Ardour is making more money than it's worth, and the developer is only relatively skilled within Linux audio, but he's quite mediocre by Mac or Windows standards. I wasted a month of my life attempting to use Ardour3, it crashes every 5 minutes if you try to do anything other than just record a microphone, and the Ardour bugtracker reflects this truth.

            They allow Harrison to make a closed source DAW with the Ardour GPL code, which only sells for $45 and is not popular at all because adding Harrison DSP doesn't make Ardour suck any less. They also have a Mac port of Ardour that nobody uses, because it doesn't begin to compare to real DAWs like Logic, Digital Performer and Protools.

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            • #66
              Originally posted by leonmaxx View Post
              Please someone, kill those guys who use python to write system tools and apps.
              Oh, you want to get rid of Canonical and Red Hat and HP and the wicd developers?
              Red Hat-yum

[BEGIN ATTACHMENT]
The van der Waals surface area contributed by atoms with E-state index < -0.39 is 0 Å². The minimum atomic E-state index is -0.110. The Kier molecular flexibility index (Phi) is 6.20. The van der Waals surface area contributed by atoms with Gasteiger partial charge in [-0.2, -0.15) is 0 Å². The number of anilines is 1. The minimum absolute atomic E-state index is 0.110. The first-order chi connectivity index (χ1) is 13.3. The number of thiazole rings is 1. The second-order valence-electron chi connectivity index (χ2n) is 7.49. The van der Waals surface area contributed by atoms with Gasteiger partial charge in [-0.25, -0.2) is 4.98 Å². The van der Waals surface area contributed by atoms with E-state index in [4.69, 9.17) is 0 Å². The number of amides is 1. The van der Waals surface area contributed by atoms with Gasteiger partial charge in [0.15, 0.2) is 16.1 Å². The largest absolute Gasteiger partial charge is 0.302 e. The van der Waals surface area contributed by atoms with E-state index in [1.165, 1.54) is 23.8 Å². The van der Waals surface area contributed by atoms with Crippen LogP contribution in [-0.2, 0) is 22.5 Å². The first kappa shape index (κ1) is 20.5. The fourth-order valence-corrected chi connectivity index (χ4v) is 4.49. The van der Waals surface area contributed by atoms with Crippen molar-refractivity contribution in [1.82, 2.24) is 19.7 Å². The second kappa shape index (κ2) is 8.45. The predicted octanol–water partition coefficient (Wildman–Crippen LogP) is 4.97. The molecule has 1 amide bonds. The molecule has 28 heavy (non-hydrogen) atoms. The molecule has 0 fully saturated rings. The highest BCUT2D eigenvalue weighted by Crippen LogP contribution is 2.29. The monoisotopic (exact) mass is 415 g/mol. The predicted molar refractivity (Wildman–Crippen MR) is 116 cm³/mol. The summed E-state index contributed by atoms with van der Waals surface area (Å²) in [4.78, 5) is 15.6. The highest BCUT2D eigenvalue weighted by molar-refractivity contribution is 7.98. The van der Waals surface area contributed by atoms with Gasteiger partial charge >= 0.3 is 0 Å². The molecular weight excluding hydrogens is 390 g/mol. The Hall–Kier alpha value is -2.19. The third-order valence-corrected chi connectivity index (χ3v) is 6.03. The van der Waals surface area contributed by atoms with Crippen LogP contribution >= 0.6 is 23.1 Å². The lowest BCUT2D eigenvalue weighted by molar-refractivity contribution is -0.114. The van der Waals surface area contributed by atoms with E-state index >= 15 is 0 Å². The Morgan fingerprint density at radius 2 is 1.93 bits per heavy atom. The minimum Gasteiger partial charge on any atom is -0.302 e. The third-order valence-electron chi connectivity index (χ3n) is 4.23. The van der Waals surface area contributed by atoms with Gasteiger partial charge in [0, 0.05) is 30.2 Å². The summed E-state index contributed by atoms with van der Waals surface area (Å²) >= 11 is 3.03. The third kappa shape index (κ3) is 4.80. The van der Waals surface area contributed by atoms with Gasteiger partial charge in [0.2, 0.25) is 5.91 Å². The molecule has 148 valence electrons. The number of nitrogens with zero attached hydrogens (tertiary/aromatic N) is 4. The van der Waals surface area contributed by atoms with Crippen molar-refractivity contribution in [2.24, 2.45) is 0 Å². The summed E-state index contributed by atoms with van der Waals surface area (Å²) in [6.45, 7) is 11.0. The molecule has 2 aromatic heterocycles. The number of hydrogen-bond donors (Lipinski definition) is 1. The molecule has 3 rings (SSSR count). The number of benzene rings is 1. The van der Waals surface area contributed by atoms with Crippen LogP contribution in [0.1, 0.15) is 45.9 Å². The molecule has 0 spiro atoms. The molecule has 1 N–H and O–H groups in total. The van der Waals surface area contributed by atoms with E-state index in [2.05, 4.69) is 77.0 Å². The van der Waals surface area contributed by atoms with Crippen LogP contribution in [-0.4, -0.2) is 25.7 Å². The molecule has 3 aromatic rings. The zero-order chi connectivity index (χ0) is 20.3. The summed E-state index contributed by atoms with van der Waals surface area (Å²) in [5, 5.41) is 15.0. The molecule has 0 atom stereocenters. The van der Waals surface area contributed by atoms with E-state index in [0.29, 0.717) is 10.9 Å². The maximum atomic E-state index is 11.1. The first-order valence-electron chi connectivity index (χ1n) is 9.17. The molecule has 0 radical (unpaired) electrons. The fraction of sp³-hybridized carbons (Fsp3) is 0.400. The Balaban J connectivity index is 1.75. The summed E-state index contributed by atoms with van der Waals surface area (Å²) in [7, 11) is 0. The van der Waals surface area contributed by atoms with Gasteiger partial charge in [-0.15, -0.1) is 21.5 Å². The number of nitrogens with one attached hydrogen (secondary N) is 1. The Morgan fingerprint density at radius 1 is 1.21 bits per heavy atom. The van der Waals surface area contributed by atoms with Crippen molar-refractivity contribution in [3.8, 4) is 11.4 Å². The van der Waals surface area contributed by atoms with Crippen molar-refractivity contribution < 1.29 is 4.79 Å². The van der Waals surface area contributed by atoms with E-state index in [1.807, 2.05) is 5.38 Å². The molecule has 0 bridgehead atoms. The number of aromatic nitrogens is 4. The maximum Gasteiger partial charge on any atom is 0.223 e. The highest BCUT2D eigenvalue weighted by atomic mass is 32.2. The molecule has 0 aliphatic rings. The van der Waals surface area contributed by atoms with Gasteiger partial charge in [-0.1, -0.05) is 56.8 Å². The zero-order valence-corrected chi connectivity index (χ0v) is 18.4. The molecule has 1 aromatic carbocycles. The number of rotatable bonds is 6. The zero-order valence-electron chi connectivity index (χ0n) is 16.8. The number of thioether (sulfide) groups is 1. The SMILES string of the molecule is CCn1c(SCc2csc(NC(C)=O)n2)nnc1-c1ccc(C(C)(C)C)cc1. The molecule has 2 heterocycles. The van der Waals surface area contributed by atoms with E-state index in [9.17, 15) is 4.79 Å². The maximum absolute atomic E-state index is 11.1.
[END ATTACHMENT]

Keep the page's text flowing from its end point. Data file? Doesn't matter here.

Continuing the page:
HP-hplip
              wicd needs python

              (I personally don't like this trend, but it's not solely Canonical's devising; I get the impression that Red Hat has done more to contribute to system bloat than anyone else.)
              Last edited by Ibidem; 05-08-2013, 09:21 PM.

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              • #67
                Originally posted by Ibidem View Post
                Oh, you want to get rid of Canonical and Red Hat and HP and the wicd developers?
                Red Hat-yum
                HP-hplip
                wicd needs python

                (I personally don't like this trend, but it's not solely Canonical's devising; I get the impression that Red Hat has done more to contribute to system bloat than anyone else.)